The English expression to fall in love is one of the most poetically accurate in our language. The defining characteristic of falling is a lack of control, as in falling down, falling ill, or falling apart. Perhaps what makes love and romance so difficult is the lack of control we feel. In falling in love, we truly do give our heart to another in faith, never really knowing what they will do with it.

In no other sphere of life do we have such little control. Work hard at your job, and you can’t be arbitrarily fired, unless you are laid off, in which case you will at least receive a positive reference, crucial work-experience on your resume, and even a compensation package. If we get sick, or are hurt in an accident, we have doctors, hospitals, and an endless variety of modern medications. If someone wrongs us in any other aspect of our lives, we have recourse via the police, the judicial system, social services, or the press. However, when we are hurt in love, we have no recourse. Breaking someone’s heart is quite legal. There are no love police to bring cheaters to justice, no compensation packages or positive references after a breakup, no love doctors, and no unrequited love insurance.

All we are left with is pain, a silent telephone, a cold, empty bed, and a memory stuck on repeat. First, we usually experience denial, then anger, and then depression. Some of us rebound, desperately trying to fill the gaping void with someone else. Others try to fill it with alcohol, drugs, sex, work, or even travel. Emily Dickinson wrote that “Parting is all we need to know of hell.” The feeling of loss can be even more difficult to overcome than that experienced from death. Perhaps this seems an exaggeration, but speak to someone at the end of their life, ask them about the hardest, most enduringly painful experience they have ever had, and they will likely tell a tale of a broken heart.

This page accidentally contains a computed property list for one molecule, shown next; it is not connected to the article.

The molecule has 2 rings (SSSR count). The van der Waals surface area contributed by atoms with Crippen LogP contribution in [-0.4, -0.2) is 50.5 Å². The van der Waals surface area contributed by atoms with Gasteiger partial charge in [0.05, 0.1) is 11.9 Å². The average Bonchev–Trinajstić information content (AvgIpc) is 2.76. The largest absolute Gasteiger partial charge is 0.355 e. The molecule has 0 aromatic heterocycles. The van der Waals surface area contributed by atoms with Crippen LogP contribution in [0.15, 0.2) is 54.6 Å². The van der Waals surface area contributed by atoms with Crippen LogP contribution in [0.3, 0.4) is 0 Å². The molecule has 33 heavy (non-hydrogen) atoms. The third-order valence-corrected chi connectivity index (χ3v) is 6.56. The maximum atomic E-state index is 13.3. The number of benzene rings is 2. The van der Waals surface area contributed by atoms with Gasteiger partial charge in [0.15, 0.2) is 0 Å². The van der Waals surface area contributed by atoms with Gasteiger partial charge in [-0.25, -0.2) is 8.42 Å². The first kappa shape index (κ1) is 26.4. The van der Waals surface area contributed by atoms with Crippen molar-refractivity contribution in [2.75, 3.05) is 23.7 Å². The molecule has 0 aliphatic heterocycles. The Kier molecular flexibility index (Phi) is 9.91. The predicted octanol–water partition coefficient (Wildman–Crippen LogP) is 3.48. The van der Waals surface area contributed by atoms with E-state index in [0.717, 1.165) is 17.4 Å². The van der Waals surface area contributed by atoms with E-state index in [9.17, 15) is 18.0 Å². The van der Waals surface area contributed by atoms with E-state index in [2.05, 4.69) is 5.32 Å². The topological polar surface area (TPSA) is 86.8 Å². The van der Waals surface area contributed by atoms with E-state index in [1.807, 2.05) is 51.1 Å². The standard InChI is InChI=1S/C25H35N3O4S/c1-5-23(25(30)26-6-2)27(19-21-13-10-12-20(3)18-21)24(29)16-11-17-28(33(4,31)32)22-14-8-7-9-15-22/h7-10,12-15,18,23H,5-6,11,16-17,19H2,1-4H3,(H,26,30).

As one of the world’s foremost experts on love, the biological anthropologist Dr. Helen Fisher writes, “Being rejected in love is among the most painful experiences a human being can endure.” The dorsal anterior cingulate cortex, the part of the brain which registers physical assault, is the same part which registers rejection from a romantic partner. Indeed, rejection sometimes even results in death via stroke, heart attack, or suicide. Perhaps the reason for this difficulty in coping is that the particular pain felt from the rejection of a loved one not only comes from the feelings of loss, but it also damages and often obliterates that which is most dear to us – our self-love. Rejection from the one person whose opinion means more than everyone else’s combined can deal nearly irreparable damage to our self-esteem. When a relationship ends, it can be accurately described as akin to losing a limb, since the amount of time we spend with our romantic partners is disproportionately higher than that which we spend with anyone else; going from seeing someone nearly every day to perhaps never seeing them again is a powerful, life-changing transition. And then begins the long, arduous process of moving on. As Pablo Neruda wrote, “Love is so short, and forgetting is so long.” However, the philosopher Henry David Thoreau provides us with a more useful quote: “There is no remedy for love but to love more.” So perhaps the poison is also the cure.